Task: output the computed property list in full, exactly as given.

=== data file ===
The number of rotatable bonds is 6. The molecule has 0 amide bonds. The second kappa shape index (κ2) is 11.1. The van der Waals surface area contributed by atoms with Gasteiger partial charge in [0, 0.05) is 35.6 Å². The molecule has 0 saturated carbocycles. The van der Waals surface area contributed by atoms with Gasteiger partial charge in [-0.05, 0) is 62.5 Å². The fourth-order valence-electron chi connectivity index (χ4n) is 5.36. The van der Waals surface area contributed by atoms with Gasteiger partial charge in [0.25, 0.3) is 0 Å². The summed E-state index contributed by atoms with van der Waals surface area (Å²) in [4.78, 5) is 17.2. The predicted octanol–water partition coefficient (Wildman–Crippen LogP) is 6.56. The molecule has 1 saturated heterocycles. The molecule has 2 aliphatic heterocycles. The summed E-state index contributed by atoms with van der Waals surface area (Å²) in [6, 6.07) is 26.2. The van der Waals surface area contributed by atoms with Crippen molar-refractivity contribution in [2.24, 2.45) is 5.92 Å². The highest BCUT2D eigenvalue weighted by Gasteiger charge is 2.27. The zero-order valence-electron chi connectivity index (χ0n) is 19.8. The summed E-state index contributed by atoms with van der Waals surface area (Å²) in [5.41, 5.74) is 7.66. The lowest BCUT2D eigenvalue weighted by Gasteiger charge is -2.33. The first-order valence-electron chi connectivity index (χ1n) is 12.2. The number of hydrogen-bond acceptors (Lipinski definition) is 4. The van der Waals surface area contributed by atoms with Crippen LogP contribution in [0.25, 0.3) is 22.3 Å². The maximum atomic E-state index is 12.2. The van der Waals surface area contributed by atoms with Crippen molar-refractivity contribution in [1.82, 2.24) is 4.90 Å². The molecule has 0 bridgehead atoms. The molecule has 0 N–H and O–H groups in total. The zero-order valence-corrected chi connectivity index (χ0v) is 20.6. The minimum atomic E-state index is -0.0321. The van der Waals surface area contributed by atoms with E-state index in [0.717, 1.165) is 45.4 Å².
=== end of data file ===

The number of rotatable bonds is 6. The molecule has 0 amide bonds. The second kappa shape index (κ2) is 11.1. The van der Waals surface area contributed by atoms with Gasteiger partial charge in [0, 0.05) is 35.6 Å². The molecule has 0 saturated carbocycles. The van der Waals surface area contributed by atoms with Gasteiger partial charge in [-0.05, 0) is 62.5 Å². The fourth-order valence-electron chi connectivity index (χ4n) is 5.36. The van der Waals surface area contributed by atoms with Gasteiger partial charge in [0.25, 0.3) is 0 Å². The summed E-state index contributed by atoms with van der Waals surface area (Å²) in [4.78, 5) is 17.2. The predicted octanol–water partition coefficient (Wildman–Crippen LogP) is 6.56. The molecule has 1 saturated heterocycles. The molecule has 2 aliphatic heterocycles. The summed E-state index contributed by atoms with van der Waals surface area (Å²) in [6, 6.07) is 26.2. The van der Waals surface area contributed by atoms with Crippen molar-refractivity contribution in [2.24, 2.45) is 5.92 Å². The highest BCUT2D eigenvalue weighted by Gasteiger charge is 2.27. The zero-order valence-electron chi connectivity index (χ0n) is 19.8. The summed E-state index contributed by atoms with van der Waals surface area (Å²) in [5.41, 5.74) is 7.66. The lowest BCUT2D eigenvalue weighted by Gasteiger charge is -2.33. The first-order valence-electron chi connectivity index (χ1n) is 12.2. The number of hydrogen-bond acceptors (Lipinski definition) is 4. The van der Waals surface area contributed by atoms with Crippen LogP contribution in [0.25, 0.3) is 22.3 Å². The maximum atomic E-state index is 12.2. The van der Waals surface area contributed by atoms with Crippen molar-refractivity contribution in [1.82, 2.24) is 4.90 Å². The molecule has 0 bridgehead atoms. The molecule has 0 N–H and O–H groups in total. The zero-order valence-corrected chi connectivity index (χ0v) is 20.6. The minimum atomic E-state index is -0.0321. The van der Waals surface area contributed by atoms with E-state index in [0.717, 1.165) is 45.4 Å².